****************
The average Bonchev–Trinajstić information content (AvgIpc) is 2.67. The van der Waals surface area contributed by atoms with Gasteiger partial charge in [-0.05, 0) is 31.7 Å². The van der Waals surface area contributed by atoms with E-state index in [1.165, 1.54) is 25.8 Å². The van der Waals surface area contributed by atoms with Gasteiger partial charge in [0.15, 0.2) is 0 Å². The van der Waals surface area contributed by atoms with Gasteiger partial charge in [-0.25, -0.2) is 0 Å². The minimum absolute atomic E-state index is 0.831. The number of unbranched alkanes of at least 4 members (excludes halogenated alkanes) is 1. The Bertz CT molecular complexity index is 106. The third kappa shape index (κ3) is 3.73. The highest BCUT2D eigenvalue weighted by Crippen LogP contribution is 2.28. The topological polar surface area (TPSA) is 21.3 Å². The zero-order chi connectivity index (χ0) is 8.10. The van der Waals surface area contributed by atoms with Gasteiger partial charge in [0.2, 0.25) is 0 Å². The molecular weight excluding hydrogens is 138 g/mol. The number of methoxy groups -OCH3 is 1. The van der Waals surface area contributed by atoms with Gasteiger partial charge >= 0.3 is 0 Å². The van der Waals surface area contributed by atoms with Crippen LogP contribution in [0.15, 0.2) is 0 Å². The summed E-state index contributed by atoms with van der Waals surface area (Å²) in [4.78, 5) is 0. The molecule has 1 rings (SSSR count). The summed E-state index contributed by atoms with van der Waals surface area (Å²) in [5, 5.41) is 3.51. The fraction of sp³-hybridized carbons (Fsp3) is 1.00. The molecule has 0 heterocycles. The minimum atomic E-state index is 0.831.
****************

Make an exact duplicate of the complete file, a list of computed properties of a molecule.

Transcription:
The average Bonchev–Trinajstić information content (AvgIpc) is 2.67. The van der Waals surface area contributed by atoms with Gasteiger partial charge in [-0.05, 0) is 31.7 Å². The van der Waals surface area contributed by atoms with E-state index in [1.165, 1.54) is 25.8 Å². The van der Waals surface area contributed by atoms with Gasteiger partial charge in [0.15, 0.2) is 0 Å². The van der Waals surface area contributed by atoms with Gasteiger partial charge in [-0.25, -0.2) is 0 Å². The minimum absolute atomic E-state index is 0.831. The number of unbranched alkanes of at least 4 members (excludes halogenated alkanes) is 1. The Bertz CT molecular complexity index is 106. The third kappa shape index (κ3) is 3.73. The highest BCUT2D eigenvalue weighted by Crippen LogP contribution is 2.28. The topological polar surface area (TPSA) is 21.3 Å². The zero-order chi connectivity index (χ0) is 8.10. The van der Waals surface area contributed by atoms with Gasteiger partial charge in [0.2, 0.25) is 0 Å². The molecular weight excluding hydrogens is 138 g/mol. The number of methoxy groups -OCH3 is 1. The van der Waals surface area contributed by atoms with Gasteiger partial charge >= 0.3 is 0 Å². The van der Waals surface area contributed by atoms with Crippen LogP contribution in [0.15, 0.2) is 0 Å². The summed E-state index contributed by atoms with van der Waals surface area (Å²) in [4.78, 5) is 0. The molecule has 1 rings (SSSR count). The summed E-state index contributed by atoms with van der Waals surface area (Å²) in [5, 5.41) is 3.51. The fraction of sp³-hybridized carbons (Fsp3) is 1.00. The molecule has 0 heterocycles. The minimum atomic E-state index is 0.831.